For several years now, we have been using the Teachings of the Presidents of the Church manuals for our Sunday lessons. I have heard countless opinions about this manual, the most common one being they are difficult to teach.
So, the question is: Are these lessons doing what they were meant to? Are we getting all that we can out of them?
I’ve just been thinking on ways that we might use these lessons better.
It seems that the one who gets the most out of any lesson given is the teacher. After much study and prayer, the teacher is the one who feels the Spirit, grows to love the doctrine, and ends up struggling to fit the information with the time allowed.
Maybe everyone should be given the opportunity to teach. Instead of calling two teachers to teach each month, the Education Counselor could invite various sisters to teach. This allows everyone the opportunity to get something out of at least one lesson a year; as well, everyone gets practice teaching, and everyone sees various ways to teach.
Some people are born teachers, others learn through practice, some people—hey, it’s just not their thing. In our church, we give everyone an opportunity to teach. We offer teacher training. The manual gives you ideas on how to approach a lesson. And of course, we have free reign of the Holy Ghost, who is the greatest teacher of all. As the teacher, you are guaranteed to learn the most. By rotating that position, everyone will have an opportunity to soak something in.
Another idea is to continue studying the lesson as a group during the following week. Not everyone would participate, but those who do would get an in-depth examination of the material. It’s frustrating to prepare so much and be able to offer so little during class time.
You might feel it’s too hard to understand all the information that is given. This might tempt you to use other material, material you feel more comfortable with. Or you might have pages and pages of outline and feel the frustration of not completing the thoughts you have prepared.
Here are some thoughtful ideas you might consider using next time you teach a lesson from this manual:
- Start class with a question. This may relax the class enough to begin an interesting discussion.
- Print up a short study guide to keep the class on track with what you’ve prepared, this guide can also give them something to study further at home, or with friends and family.
- Stick to only one or two main points and make sure those messages come across. Don’t get caught up in covering all of the material.
- Don’t teach anything. Have a list of questions and hear your class teach one another. Be prepared to provide direction if the class gets off course.
- Challenge class members. Provide a way to follow up on that challenge somehow (not with a treat). Encourage your sisters to grow, experiment, and study on their own. Provide opportunity to share results.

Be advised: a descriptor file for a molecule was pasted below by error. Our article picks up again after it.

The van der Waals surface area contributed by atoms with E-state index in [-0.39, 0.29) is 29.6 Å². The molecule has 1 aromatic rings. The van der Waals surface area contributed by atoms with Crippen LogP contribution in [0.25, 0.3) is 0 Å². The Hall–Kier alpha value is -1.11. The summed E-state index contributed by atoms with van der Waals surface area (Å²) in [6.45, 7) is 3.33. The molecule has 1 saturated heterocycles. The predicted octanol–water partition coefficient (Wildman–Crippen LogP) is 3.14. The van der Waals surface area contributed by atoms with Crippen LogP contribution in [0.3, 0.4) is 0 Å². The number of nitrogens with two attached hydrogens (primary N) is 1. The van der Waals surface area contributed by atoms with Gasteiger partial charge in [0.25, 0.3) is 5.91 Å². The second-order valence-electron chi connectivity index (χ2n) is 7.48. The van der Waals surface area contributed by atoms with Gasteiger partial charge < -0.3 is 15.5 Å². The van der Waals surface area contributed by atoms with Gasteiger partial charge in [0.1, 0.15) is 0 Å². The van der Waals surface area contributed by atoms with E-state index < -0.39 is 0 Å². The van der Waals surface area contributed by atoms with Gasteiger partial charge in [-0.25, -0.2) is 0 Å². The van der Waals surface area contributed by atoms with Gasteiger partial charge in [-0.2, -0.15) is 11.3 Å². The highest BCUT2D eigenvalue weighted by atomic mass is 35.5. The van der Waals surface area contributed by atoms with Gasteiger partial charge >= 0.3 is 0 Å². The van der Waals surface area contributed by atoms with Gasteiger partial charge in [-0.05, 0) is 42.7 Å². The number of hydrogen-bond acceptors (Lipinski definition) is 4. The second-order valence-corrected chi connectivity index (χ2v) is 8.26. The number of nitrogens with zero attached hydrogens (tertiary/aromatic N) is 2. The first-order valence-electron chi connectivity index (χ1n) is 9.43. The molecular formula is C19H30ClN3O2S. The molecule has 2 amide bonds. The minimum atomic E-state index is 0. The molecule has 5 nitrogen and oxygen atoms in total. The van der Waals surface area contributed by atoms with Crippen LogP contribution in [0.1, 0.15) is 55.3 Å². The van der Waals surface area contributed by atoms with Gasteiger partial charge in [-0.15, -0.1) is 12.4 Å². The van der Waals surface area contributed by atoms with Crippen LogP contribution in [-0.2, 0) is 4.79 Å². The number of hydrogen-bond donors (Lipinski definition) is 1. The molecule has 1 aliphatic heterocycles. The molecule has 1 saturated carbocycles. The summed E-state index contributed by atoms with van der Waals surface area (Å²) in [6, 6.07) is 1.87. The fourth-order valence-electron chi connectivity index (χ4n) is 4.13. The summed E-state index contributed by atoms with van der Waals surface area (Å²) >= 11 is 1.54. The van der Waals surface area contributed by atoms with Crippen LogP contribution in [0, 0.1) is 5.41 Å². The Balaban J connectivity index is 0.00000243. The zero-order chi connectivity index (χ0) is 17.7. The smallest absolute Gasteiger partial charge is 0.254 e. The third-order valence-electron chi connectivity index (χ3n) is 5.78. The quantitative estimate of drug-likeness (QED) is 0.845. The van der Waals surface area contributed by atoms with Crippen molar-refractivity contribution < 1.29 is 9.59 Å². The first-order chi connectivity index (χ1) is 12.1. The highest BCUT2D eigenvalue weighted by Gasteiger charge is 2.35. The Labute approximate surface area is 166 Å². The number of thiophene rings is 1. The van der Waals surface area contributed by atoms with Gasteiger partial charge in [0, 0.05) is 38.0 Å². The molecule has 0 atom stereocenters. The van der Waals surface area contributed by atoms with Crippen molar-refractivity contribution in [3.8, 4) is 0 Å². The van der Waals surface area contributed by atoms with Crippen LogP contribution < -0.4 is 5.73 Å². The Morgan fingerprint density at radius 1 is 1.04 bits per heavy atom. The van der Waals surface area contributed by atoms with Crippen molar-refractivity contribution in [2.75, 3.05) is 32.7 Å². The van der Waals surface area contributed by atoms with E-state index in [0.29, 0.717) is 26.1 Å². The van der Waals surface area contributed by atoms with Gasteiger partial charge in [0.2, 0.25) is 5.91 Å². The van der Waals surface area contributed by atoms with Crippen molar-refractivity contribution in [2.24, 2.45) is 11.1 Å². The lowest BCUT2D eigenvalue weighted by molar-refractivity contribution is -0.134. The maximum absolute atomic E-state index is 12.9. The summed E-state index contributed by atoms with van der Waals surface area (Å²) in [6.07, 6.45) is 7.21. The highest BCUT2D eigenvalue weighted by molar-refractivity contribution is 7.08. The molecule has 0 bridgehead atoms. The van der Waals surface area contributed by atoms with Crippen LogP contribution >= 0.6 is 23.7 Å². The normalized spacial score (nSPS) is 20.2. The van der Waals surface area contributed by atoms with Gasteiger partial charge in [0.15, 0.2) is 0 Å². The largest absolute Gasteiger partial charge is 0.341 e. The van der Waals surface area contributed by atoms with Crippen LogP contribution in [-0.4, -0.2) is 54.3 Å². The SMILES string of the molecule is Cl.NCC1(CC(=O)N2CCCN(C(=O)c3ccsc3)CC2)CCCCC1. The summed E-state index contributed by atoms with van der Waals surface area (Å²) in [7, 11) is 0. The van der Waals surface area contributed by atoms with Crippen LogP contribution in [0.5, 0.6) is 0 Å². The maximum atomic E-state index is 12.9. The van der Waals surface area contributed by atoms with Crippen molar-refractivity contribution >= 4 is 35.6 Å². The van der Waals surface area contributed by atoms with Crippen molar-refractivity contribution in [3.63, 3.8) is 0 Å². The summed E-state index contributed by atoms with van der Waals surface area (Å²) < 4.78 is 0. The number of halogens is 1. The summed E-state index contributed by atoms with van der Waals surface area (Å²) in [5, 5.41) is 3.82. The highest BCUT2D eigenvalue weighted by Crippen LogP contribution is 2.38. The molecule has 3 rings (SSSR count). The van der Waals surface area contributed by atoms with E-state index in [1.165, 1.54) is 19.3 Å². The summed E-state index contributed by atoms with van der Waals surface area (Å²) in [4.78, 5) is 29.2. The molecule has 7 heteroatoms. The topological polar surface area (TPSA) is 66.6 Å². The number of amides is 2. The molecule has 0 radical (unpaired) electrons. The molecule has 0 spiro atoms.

- Use creative means to personalize the lesson: brainstorming; group discussion; personal experiences; music; guests; maps, pictures, and diagrams; media presentations; etc.
- Teach the main point, testify of it, then open it up to additional testimony bearing.
- If it’s a lesson about the Priesthood, invite a man to teach the class. Likewise, if there is a lesson on marriage or motherhood, ask if a sister can teach the brethren’s class.
- Personalize the material. Understand the doctrine being taught. Share the historical stories and examples in the lesson, then share how that doctrine is practiced today. Tie the prophet’s experiences with our daily experiences.
- Always follow the material in the manual, just mix things up a little to make it interesting. There is no reason to use outside sources (other than scriptures). Don’t spend hours of preparation time making a “little goodie” to take home. Instead, use that time to be taught by the Holy Ghost.
- Take time to experiment on the message being taught in the lesson. See if it’s true, or not. Report your results to the class. Testify of the truthfulness of it.
- Do some personal research on the subject. Look up the references in the Notes section of every lesson. Understand completely the doctrine that is being taught. Teach with knowledge and conviction.
These lessons are really wonderful. There is a lot of information and insight in them. The opportunity is ours to connect with our prophets, understand them better, know what they thought, felt, taught, prophesied of. These doctrines are important to the gospel of Christ and must be discussed, practiced, learned, and mutually believed in.
Please remember that Relief Society is not just a Sunday class. It is a living, breathing entity, where we are expected to understand and act on that which we preach. It isn’t good enough to “just get through a lesson”. We must live the lessons we teach.